Does a doughnut a day equal more sick days? New research suggests obesity is costing the country billions of dollars in lost productivity. (Peter Dazeley/Photographer’s Choice/Getty Images)
YouTube and Facebook get a lot of flack for distracting employees at the office, but there’s a much larger reason some workers aren’t getting the job done: their weight.
In the United States, obesity is responsible for $8.65 billion in lost workplace productivity each year, according to a new Yale and Columbia University study, published in the Journal of Occupational and Environmental Medicine.
“Obesity and healthy-living behaviors are often seen as just individual choices,” study co-author Y. Claire Wang, co-director of the Obesity Prevention Initiative at Columbia University, told Yahoo Health. “But our paper really highlights the fact that the burden is beyond just individual choices.”
To calculate exactly how much manpower the U.S. loses each year due to obesity, the researchers analyzed data about height, weight, and missed workdays for health reasons among 14,975 people from the National Health and Nutrition Examination Survey (1998 to 2008); they also considered national data from 2012 examining body mass index (BMI) by state of more than 100,000 people.
While being overweight didn’t emerge as a risk factor for taking sick days, obesity did — in fact, the higher an employee’s BMI rose above the obesity threshold, the more days that person tended to be absent. Specifically, compared to normal-weight workers, those with a BMI of 30 to about 35 missed 27 percent more workdays per year, while the most severely obese — those with a BMI of 40 or higher — were absent 44 percent more often.
The obvious explanation: “Being overweight is associated with some health risks, but not as much as obesity,” said study co-author Tatiana Andreyeva, director of economic initiatives at Yale University’s Rudd Center for Food Policy & Obesity. Although the study didn’t determine which specific conditions keep obese workers off the job, high blood pressure, heart disease, and diabetes probably play significant roles in absenteeism. With these conditions, “more health care and disability is needed, and there are just more days that they’re not feeling well,” said Wang. Though less life-threatening, joint trouble has also emerged as a health problem that prevents heavier employees from being productive, she said.
As employees get larger, so do the costs associated with missed workdays. On average, a company incurs a loss of $260 per year in productivity for every obese employee, the study found, and that number may be as high as $465 if the person is extremely obese.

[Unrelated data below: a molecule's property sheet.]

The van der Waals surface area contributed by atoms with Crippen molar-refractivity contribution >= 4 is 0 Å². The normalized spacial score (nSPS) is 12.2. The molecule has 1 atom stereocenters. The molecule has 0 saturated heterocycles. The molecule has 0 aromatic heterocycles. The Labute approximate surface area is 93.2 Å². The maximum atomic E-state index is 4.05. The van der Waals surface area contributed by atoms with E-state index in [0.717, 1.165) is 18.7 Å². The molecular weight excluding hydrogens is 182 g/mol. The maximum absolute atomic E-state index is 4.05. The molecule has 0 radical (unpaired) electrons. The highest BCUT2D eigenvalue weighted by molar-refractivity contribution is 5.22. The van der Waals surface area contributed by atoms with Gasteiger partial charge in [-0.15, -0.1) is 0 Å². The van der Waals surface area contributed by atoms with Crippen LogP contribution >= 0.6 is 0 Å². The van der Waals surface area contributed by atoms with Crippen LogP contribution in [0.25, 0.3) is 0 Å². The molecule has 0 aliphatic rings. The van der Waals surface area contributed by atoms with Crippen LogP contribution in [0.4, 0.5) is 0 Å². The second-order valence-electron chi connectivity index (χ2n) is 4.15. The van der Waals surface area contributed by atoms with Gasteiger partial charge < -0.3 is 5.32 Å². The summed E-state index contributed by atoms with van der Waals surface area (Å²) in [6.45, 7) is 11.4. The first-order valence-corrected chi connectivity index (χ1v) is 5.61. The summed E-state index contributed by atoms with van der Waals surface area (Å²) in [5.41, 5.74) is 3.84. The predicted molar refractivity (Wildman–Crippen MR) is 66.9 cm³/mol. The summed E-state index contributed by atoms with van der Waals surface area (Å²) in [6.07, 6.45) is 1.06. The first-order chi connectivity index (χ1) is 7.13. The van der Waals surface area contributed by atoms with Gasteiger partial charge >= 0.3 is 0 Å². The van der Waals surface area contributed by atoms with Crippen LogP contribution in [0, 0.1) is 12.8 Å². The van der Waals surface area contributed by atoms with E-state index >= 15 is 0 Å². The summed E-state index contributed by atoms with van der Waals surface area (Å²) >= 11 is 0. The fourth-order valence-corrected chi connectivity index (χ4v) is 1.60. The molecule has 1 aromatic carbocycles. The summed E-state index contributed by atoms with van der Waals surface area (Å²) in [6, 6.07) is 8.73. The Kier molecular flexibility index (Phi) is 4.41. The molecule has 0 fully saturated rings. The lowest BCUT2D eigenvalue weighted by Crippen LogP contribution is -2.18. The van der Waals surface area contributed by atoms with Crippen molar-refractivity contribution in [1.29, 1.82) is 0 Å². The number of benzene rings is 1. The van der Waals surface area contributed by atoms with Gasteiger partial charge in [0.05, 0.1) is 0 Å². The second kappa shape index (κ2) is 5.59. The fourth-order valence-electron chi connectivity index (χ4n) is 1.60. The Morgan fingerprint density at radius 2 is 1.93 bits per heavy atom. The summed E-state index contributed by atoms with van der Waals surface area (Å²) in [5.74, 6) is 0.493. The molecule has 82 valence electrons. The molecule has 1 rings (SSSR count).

On a national level, this adds up: The researchers estimate that the United States sustains more than $8 billion in lost productivity each year as a side effect of obesity, with California sustaining the largest portion of that sum: $907 million. “In places where the local cost of living and average wage is higher, it really adds up,” Wang said. (This is also true in Washington D.C., Connecticut, and New Jersey.)
As dramatic as those numbers sound, they still don’t represent the full scope of obesity-attributable productivity losses, said Andreyeva. “We just looked at absenteeism. Another part of productivity is presenteeism — you’re at work, but you’re not actually getting any work done,” she said. “To your employer, that’s a significant cost.” The data on presenteeism is lacking, but Andreyeva believes that if included in their calculations, it would cause the numbers to increase significantly.
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The researchers hope their work will compel more states to address obesity — even if only out of economic motivation. Wang pointed out that just as tech companies target areas with highly educated people, a number of corporations are similarly starting to consider obesity and diabetes rates in certain areas when deciding where to base their operations. “Companies want healthy individuals. If you have a high burden of disease in your workforce, the turnover, the disability payments are out of your pocketbook,” she said. “Policymakers should consider this — they want their state to be competitive. So it’s also a business decision. Prevention could be a better investment than paying for their health care once people are sick.”
Wang points to efforts made in “progressive” states like California — the soda tax recently passed in Berkeley, for example — but also to notoriously obese states like Mississippi and cities like Philadelphia. “They’re doing really innovative work,” she said. In Philadelphia, for example, a nonprofit called The Food Trust created the Healthy Corner Store Initiative, a program that helps supply reasonably priced fruits and vegetables to bodegas that normally purvey packaged foods.
“That’s the sort of thing that paves the road for private investment to come in,” Wang said. “There are societal consequences [to obesity], and we’re all in this together. So hopefully something will be done. Even if the prevalence of obesity [in your state] is OK, but the cost of losing a worker is high [due to wage rates], then policymakers really need to pay attention.”
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